The output values weren’t captured in the codes mentioned above. VBA received the value chosen (Yes or No (or Cancel)), stored it in memory for a brief moment, then ended the subroutine and threw the value away.

To store the value, assign the function to a variable. The code (enforcing Integer typing) will look like this:

Sub vbYesNoDemo() 
Dim userResponse As Integer
userResponse = MsgBox("This process will take about 15 minutes. Do you want to proceed?", vbYesNo)
End Sub

Make sure to use the parentheses to encapsulate the MsgBox function parameters on the right side of the assignment.

The Value of Yes, No and Cancel

The output from the native MsgBox function is neither a string nor a binary value, as one may suspect, but an integer. This makes it easier to process programmatically, and it is simpler to remember just three values than an exact string (is it “Yes” or “yes” or “y” or “YES”?). It also allows MsgBox to have multiple outputs other than just Yes and No (for which a Boolean value would suffice).

The values of the three buttons here are:

  • Yes = 6 = vbYes
  • No = 7 = vbNo
  • Cancel = 2 = vbCancel

Using the “X” on the vbYesNoCancel version also produces 2. Technically, the vb Buttons parameter itself also represents a numeric value, but it’s much easier to use the proper vb Names (vbYesNo and vbYesNoCancel.

By capturing the output of the MsgBox function like we did in the example above, you can use userResponse as you would any other integer. You can compare its value in if statements, use it in Select Case blocks, or even add numbers together if you want.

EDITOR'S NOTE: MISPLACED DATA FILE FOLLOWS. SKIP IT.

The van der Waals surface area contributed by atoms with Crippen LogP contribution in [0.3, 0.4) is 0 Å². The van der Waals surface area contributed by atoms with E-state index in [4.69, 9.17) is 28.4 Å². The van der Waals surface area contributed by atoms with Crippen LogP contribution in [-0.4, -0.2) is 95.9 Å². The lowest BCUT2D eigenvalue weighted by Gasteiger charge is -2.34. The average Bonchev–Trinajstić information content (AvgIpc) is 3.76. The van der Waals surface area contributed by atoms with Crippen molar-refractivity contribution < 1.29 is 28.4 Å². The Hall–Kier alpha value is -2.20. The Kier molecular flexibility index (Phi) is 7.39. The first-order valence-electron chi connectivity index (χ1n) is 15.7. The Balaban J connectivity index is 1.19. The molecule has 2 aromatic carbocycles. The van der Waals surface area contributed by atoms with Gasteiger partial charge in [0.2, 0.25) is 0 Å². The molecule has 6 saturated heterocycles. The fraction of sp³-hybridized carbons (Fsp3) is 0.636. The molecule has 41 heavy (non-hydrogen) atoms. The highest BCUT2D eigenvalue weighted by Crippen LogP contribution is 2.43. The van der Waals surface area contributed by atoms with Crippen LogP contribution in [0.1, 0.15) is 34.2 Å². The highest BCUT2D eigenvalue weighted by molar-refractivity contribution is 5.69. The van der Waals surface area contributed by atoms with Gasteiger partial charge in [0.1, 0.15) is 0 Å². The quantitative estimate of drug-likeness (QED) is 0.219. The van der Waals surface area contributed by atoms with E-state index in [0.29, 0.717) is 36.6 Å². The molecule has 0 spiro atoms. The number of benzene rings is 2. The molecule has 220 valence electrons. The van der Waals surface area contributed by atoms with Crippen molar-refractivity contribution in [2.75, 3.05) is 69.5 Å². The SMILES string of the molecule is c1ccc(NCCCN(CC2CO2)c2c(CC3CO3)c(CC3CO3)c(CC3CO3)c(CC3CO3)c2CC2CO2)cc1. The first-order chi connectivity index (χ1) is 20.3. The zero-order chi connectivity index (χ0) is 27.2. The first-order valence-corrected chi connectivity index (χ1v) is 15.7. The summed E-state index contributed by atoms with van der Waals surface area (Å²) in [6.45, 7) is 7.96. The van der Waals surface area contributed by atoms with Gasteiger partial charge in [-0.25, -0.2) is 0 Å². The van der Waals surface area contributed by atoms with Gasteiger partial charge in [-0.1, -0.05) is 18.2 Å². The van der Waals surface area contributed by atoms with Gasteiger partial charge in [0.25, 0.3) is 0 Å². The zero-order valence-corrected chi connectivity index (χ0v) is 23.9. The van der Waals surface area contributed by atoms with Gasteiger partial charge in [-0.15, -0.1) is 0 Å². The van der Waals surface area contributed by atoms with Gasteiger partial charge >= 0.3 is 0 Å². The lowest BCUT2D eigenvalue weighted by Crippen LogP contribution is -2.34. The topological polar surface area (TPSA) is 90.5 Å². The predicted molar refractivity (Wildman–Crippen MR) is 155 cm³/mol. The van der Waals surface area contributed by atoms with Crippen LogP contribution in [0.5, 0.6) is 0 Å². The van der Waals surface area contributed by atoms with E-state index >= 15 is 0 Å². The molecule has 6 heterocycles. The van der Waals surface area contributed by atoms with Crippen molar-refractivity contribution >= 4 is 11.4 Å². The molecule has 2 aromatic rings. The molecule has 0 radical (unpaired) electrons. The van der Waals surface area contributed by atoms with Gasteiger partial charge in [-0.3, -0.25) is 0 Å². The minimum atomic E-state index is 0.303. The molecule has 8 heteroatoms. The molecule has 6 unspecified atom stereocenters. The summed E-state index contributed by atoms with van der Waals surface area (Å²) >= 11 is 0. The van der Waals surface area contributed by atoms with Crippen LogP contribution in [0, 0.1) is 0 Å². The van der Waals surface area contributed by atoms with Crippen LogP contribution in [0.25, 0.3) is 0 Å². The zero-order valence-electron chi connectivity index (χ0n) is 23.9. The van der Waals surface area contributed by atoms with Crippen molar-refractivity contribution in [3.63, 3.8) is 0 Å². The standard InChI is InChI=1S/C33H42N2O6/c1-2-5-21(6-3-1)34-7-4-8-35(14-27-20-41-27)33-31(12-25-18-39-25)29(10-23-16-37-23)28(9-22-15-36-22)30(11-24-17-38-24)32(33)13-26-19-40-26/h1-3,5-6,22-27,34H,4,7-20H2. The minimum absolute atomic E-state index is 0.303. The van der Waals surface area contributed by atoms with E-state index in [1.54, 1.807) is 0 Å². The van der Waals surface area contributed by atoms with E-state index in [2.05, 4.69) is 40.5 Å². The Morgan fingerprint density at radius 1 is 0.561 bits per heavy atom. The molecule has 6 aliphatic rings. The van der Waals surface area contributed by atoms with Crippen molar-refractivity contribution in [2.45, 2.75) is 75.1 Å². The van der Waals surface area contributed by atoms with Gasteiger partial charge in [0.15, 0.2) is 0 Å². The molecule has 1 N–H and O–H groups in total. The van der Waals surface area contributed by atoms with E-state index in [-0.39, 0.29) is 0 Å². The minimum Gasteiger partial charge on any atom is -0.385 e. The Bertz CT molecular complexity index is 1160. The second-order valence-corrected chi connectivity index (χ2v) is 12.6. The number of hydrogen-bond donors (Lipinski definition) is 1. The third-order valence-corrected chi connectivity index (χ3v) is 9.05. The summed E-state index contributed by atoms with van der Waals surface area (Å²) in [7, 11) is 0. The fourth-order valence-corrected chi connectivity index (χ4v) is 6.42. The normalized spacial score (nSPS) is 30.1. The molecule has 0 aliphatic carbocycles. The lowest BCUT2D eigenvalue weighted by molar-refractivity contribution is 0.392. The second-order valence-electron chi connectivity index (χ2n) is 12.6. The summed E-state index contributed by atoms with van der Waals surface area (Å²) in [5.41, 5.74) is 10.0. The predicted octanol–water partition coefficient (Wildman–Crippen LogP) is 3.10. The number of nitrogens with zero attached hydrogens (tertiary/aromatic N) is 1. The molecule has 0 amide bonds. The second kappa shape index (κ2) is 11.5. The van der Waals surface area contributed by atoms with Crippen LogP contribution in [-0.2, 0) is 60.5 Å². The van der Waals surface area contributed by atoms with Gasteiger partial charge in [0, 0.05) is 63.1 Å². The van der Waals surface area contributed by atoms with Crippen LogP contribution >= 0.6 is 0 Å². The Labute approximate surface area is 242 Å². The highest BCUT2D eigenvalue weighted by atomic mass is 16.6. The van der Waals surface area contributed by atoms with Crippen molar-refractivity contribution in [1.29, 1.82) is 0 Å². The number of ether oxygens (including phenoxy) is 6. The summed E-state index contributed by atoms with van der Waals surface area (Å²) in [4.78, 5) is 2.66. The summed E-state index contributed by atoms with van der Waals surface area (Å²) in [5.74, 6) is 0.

Functional Programming With MsgBox

Instead of storing the value in a specific variable, it’s perfectly acceptable to use the output value as a temporary memory value, which is thrown away as soon as a specific line of code is finished being evaluated. This is called functional programming, because what is normally stored as a variable becomes the input to another function, like a series of nested functions. It is not always the clearest code, but it is certainly compact and reduces the need to name and store variables.

For instance, instead of using this code block:

Sub vbYesNoDemo2() 
Dim userResponse As Integer
userResponse = MsgBox("This process will take about 15 minutes. Do you want to proceed?", vbYesNo)

If userResponse = 6 Then
    'proceed
Else
    'retry
End If
End Sub

You could shorten it a bit like this:

Sub vbYesNoDemo3() 
If MsgBox("This process will take about 15 minutes. Do you want to proceed?", vbYesNo) = 6 Then
    'proceed
Else
    'retry
End If

You wouldn’t ever need to think about how to type the output value (Integer, Boolean, etc.).

Conveniently, if you are writing the condensed form and have Intellisense enabled, you’ll even get the proper vb names of the potential outputs of the MsgBox function.

VBA MsgBox Output Values

You can use these vb names in your conditional statements instead of remembering the integers, if you prefer. Here’s an example:

Sub vbYesNoDemo()
Dim userResponse As Integer
userResponse = MsgBox("This process will take about 15 minutes. Do you want to proceed?", vbYesNoCancel)

If userResponse = vbYes Then
    'Yes button clicked
ElseIf userResponse = vbNo Then
    'No button clicked
Else
    'Cancel button clicked
End If
End Sub

Binary responses from users are very commonly needed by programs that take user input. For example, they can verify previously input information and they can allow users to stop long processes before they start.

The VBA MsgBox Yes No examples in this tutorial provide quick dialog boxes for scenarios like this without the need to build your own userforms from scratch.